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More About Grains
a reprint from HEALTHY PETS-NATURALLY
by Russell Swift, DVM: To Feed or Not To Feed...Grains.

At the recent American Holistic Veterinary Medical Association Conference, I discovered that I am not the only one questioning the use of grains in commercial and home-prepared pet foods. Grains, such as oats, wheat, rice barley, etc., are composed mostly of complex carbohydrates. They also contain some protein, fiber, B-vitamins and trace minerals. However, they are NOT part of the natural diet of wild dogs and cats. In the true natural setting, grains hardly exist at all. Wild grains are much smaller than our hybridized domestic varieties. This means that even a mouse or other prey animal is not going to find much of its nutrition from grains. Therefore, the argument that "dogs and cats eat animals that have grains in their digestive tracts" doesn't hold up to scrutiny. Prey animals that live near farms or other "civilized" areas are likely to have access to grains. This is not a truly wild diet.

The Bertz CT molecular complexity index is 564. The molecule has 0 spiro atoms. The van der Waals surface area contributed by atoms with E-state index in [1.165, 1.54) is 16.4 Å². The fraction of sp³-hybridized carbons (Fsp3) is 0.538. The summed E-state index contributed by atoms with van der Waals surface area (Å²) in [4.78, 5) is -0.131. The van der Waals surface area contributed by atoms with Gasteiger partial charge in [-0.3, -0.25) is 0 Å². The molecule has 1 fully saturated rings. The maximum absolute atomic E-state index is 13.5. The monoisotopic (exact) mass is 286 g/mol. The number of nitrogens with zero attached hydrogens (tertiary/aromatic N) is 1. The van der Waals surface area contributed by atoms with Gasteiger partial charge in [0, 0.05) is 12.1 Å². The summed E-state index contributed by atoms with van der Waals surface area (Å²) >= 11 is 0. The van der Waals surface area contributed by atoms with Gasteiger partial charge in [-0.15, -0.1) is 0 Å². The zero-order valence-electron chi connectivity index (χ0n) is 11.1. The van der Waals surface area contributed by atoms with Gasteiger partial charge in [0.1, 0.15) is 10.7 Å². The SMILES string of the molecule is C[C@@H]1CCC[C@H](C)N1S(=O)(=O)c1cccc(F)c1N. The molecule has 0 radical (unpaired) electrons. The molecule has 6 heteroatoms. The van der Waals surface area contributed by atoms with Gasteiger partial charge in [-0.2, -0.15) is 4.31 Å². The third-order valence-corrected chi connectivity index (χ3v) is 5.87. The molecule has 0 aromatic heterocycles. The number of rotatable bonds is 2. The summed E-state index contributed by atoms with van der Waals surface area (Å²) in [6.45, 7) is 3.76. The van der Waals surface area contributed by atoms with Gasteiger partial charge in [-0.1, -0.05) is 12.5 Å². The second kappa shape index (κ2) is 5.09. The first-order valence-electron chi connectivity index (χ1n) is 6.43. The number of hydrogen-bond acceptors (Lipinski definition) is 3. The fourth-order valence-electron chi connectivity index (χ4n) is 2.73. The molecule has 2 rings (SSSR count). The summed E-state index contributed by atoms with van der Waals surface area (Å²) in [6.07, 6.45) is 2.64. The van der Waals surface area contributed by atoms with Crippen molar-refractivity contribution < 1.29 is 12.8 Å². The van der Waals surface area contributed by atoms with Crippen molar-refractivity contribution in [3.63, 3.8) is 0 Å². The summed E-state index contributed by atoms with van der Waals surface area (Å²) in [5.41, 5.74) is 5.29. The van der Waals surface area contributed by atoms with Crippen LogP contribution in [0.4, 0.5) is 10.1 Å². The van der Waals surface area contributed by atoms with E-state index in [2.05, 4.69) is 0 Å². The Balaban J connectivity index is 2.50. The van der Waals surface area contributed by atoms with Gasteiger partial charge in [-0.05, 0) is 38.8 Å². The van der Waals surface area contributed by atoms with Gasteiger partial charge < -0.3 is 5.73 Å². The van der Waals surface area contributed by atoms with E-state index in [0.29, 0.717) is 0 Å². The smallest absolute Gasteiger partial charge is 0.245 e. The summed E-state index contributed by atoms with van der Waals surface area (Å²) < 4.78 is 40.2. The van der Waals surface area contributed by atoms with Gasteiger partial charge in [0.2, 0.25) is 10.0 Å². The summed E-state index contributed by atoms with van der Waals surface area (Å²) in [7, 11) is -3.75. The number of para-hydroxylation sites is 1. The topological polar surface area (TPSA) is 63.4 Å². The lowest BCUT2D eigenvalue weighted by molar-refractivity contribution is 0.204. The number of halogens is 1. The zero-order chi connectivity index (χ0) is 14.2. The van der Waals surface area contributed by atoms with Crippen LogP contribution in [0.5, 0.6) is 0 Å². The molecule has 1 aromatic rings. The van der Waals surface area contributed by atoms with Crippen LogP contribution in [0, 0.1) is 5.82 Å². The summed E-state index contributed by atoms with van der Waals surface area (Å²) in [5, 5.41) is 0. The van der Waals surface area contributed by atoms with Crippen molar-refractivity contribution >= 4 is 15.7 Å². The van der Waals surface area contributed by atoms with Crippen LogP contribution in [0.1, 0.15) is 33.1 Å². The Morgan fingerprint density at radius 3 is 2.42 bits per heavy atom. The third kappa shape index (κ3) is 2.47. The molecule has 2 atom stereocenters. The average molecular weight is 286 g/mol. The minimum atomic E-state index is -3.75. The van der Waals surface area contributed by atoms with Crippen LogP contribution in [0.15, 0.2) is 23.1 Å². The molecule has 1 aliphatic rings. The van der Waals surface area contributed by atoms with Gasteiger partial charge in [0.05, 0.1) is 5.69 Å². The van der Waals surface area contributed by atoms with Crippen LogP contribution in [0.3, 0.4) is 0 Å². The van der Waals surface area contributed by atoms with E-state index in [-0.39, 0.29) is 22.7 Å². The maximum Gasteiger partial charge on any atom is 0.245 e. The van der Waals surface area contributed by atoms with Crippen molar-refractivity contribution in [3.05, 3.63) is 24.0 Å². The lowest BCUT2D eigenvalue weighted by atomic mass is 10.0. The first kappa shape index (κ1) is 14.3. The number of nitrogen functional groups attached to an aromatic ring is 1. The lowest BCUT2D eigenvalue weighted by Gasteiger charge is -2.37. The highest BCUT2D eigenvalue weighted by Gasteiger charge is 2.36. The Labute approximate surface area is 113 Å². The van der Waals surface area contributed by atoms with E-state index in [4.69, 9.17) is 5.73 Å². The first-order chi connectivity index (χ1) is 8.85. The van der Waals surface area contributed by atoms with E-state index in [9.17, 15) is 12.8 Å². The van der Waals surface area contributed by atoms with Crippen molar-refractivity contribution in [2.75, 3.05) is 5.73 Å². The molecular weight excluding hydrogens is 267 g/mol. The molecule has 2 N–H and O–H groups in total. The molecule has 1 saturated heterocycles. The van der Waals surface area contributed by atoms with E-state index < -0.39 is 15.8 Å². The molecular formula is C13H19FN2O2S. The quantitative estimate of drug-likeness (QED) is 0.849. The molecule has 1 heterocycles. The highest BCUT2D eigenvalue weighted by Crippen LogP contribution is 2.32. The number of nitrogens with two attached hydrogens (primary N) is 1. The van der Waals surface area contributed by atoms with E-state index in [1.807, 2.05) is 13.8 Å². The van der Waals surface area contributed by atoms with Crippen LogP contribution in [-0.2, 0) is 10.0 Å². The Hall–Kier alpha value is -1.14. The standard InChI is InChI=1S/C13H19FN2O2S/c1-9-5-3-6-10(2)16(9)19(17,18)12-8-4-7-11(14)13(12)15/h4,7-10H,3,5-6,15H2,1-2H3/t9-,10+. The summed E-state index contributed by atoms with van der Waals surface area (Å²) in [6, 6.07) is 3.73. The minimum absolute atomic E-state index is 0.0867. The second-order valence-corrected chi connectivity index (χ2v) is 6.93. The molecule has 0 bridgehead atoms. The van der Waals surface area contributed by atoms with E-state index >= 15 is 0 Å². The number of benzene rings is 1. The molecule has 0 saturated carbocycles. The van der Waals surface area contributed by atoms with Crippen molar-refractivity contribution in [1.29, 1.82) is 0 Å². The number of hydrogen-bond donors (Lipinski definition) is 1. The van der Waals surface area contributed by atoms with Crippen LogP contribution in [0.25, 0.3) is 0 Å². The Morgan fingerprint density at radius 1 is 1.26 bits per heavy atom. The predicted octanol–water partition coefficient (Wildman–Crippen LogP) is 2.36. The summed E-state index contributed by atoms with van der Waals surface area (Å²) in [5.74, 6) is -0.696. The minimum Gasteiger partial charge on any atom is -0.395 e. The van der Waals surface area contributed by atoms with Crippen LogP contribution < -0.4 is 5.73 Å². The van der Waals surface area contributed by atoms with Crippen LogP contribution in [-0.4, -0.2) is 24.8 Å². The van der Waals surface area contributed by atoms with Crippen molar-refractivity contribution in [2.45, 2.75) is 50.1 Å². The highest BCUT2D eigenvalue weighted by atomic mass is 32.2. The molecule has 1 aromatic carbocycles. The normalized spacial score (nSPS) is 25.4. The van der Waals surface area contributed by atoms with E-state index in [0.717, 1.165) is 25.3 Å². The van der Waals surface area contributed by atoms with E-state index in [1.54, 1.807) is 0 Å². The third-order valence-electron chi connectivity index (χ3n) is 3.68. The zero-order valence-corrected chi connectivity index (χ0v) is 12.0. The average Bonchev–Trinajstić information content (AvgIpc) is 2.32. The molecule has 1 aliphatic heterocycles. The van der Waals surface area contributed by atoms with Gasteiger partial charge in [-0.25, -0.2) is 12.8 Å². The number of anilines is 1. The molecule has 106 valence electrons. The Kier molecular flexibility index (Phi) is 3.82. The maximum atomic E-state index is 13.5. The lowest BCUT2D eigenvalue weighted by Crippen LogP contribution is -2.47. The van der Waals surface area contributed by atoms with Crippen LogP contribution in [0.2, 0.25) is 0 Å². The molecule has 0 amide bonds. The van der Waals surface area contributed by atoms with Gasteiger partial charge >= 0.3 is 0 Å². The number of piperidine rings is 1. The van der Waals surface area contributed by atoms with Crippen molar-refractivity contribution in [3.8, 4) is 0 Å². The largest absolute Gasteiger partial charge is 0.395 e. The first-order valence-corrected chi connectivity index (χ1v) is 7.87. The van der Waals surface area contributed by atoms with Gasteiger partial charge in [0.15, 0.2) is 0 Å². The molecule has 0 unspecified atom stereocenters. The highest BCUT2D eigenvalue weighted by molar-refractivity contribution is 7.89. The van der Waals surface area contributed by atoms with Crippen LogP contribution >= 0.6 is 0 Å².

What other clues do we have that grains are not necessary for carnivores?

1) Dogs and cats do not have dietary requirements for complex carbohydrates.

2) Grains must be cooked or sprouted and thoroughly chewed to be digested. Carnivores do not chew much at all.

3) The other nutrients in grains are readily available from other dietary ingredients. For example, B-vitamins are found in organ meats and trace> minerals come from bones and vegetables. (Unfortunately, modern farming has stripped many trace minerals from produce and supplementation is usually best.)

Why have grains become so "ingrained" in pet feeding? To the best of my knowledge grains were mainly introduced by the pet food industry. The high carbohydrate content provides CHEAP calories. In addition, grains assist in binding ingredients. We have become so used to feeding grains to dogs and cats that most of us get nervous when we decide not to use them. I know people who have been "grain-free" feeding and doing very well. My own cat is one example.